Then chilled to the bone it was time to go home. Another day of summer carefully not wasted.

Vacation

We been running and working so hard all summer there hasn’t been time to breath, much less get out and do anything fun.

Other than work.  Work is fun.

I still can’t believe it isn;t early spring. Summer should be just coming not almost over. When I realized that school was going to be starting shortly, maybe, I  decided we had to get out and do something.

Wheat harvest was just finished, short and sweet this year. Just a few days long and not much wheat in what was harvested. The next day was supposed to be unseasonably cool. I had  been waiting for a day like that. It was time to take the kids to Toadstool!

My hard working husband even took the day off work and came with us.

We went to the Cook Shack first. It was on the way. The kids haven’t been  here before. They were fascinated. Everything had to be explored. They ran through the town like real old west hooligans terrorizing the locals. The slated their thirst at the bar with a root beer.

I had one goal while we were there and had to get pictures of the infamous horse skull with the halter grown in. It makes the rounds on social media regularly and I wanted to show it in it’s natural habitat.

Then we went to Toadstool. It was packed. We got the last parking spot and grabbed a picnic table. I had packed lunch and we were getting hungry. The children drank their root beer and could barely contain themselves long enough to eat.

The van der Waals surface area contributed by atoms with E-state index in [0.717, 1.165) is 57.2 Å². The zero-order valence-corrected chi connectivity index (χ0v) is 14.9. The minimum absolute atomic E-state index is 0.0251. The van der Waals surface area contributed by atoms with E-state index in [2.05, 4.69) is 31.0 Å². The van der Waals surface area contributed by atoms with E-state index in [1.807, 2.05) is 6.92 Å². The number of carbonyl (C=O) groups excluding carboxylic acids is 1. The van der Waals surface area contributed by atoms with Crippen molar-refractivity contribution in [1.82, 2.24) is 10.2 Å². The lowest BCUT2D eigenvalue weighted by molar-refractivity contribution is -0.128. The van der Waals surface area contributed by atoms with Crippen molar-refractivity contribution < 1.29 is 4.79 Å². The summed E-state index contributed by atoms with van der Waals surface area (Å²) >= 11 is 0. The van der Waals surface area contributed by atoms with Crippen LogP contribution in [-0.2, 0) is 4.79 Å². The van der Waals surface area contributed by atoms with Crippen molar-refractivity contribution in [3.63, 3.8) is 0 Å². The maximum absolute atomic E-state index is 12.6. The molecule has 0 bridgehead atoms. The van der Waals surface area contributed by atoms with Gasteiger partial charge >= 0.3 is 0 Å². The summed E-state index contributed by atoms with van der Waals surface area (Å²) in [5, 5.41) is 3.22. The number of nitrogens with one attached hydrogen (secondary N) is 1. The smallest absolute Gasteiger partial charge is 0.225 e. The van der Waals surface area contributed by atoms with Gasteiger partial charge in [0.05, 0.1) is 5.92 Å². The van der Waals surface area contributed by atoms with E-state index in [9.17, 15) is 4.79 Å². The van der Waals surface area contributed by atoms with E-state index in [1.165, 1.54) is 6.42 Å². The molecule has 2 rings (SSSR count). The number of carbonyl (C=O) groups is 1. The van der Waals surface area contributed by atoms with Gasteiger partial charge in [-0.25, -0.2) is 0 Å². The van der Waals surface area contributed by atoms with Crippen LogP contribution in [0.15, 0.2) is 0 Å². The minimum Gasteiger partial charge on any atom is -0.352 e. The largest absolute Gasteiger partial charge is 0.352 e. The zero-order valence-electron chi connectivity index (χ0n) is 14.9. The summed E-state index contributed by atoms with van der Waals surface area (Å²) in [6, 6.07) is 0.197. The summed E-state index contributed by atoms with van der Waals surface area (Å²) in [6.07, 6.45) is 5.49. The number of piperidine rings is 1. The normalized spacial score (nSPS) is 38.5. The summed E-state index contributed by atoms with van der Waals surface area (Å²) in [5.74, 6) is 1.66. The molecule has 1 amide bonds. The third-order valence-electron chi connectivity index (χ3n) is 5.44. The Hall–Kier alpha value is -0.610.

Once freed 8 took off down the trail. Or somewhere near the trail. Or not. He climbed every peak and tried to kill himself. It was the best playground he had ever seen. We gasped, held our breath, squeezed out eyes shut. Somehow he never did fall down a cliff or off a mountain. The Goblin Child followed behind at a much more sedate post but still did her fair share of climbing.

After making a lap around the short trail, with children walking quietly beside us by the end, we got back inn the car and headed into the depths of Sioux county. I wanted to go past Montrose and see the battle sight and church. There was a pickup backed up to the door of the church and the sound of hammering coming from inside. The kids and I went to look around the cemetery then wandered back towards the church. I had thought there was a plaque somewhere telling about the history of the area but didn’t see it anywhere. Maybe the people working would know.

Inside a young man and his grandfather maybe? Were hard at work. They were restoring the church to its original state and doing a wonderful job. They had no idea about a battle ever being fought there though or any historic plaque. I think it was out in the pasture, way off the road. We weren’t going to try to drive out there in the car. We would have to read about it at home.  The battle  and the town

From there it was back south towards the hills again. There was a small park I remembered stopping by years ago, before the fire that had cleared most of the trees out of that area. I could only hope the park hadn’t burnt too. It was marked on the map we had so maybe it was there. The children were restless and my farmer husband is not the fan  of the badlands that the rest of us are. I hoped I didn’t disappoint everyone.